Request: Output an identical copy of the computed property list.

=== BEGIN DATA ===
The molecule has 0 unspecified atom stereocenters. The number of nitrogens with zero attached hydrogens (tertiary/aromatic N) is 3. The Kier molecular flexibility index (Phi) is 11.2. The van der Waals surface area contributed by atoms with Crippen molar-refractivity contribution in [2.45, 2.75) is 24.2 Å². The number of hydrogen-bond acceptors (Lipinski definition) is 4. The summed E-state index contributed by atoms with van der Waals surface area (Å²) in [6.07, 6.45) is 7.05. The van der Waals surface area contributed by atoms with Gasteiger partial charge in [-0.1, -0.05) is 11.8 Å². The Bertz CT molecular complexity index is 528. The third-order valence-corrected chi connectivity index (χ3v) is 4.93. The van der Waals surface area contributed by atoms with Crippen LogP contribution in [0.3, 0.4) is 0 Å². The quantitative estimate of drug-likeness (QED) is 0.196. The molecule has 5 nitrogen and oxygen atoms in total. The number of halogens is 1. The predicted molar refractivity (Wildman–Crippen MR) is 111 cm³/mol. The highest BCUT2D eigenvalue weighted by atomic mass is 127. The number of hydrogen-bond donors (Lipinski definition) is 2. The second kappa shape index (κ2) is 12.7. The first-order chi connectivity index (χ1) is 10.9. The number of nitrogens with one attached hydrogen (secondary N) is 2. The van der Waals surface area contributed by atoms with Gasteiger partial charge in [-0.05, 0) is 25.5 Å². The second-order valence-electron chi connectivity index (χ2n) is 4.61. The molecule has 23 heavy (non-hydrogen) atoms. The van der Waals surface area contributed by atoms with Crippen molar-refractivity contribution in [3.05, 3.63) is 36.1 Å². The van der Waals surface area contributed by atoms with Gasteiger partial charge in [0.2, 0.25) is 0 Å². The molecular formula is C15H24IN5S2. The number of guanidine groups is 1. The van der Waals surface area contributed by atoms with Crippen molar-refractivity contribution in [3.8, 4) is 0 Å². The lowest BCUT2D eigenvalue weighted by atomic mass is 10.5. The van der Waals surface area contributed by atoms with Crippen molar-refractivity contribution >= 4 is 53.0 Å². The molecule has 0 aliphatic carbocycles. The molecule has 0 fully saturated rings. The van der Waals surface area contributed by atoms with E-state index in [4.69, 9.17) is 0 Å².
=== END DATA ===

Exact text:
The molecule has 0 unspecified atom stereocenters. The number of nitrogens with zero attached hydrogens (tertiary/aromatic N) is 3. The Kier molecular flexibility index (Phi) is 11.2. The van der Waals surface area contributed by atoms with Crippen molar-refractivity contribution in [2.45, 2.75) is 24.2 Å². The number of hydrogen-bond acceptors (Lipinski definition) is 4. The summed E-state index contributed by atoms with van der Waals surface area (Å²) in [6.07, 6.45) is 7.05. The van der Waals surface area contributed by atoms with Gasteiger partial charge in [-0.1, -0.05) is 11.8 Å². The Bertz CT molecular complexity index is 528. The third-order valence-corrected chi connectivity index (χ3v) is 4.93. The van der Waals surface area contributed by atoms with Crippen LogP contribution in [0.3, 0.4) is 0 Å². The quantitative estimate of drug-likeness (QED) is 0.196. The molecule has 5 nitrogen and oxygen atoms in total. The number of halogens is 1. The predicted molar refractivity (Wildman–Crippen MR) is 111 cm³/mol. The highest BCUT2D eigenvalue weighted by atomic mass is 127. The number of hydrogen-bond donors (Lipinski definition) is 2. The second kappa shape index (κ2) is 12.7. The first-order chi connectivity index (χ1) is 10.9. The number of nitrogens with one attached hydrogen (secondary N) is 2. The van der Waals surface area contributed by atoms with Gasteiger partial charge in [-0.05, 0) is 25.5 Å². The second-order valence-electron chi connectivity index (χ2n) is 4.61. The molecule has 23 heavy (non-hydrogen) atoms. The van der Waals surface area contributed by atoms with Crippen molar-refractivity contribution in [3.05, 3.63) is 36.1 Å². The van der Waals surface area contributed by atoms with Gasteiger partial charge in [0.2, 0.25) is 0 Å². The molecular formula is C15H24IN5S2. The number of guanidine groups is 1. The van der Waals surface area contributed by atoms with Crippen molar-refractivity contribution in [3.8, 4) is 0 Å². The lowest BCUT2D eigenvalue weighted by atomic mass is 10.5. The van der Waals surface area contributed by atoms with Crippen molar-refractivity contribution >= 4 is 53.0 Å². The molecule has 0 aliphatic carbocycles. The molecule has 0 fully saturated rings. The van der Waals surface area contributed by atoms with E-state index in [4.69, 9.17) is 0 Å².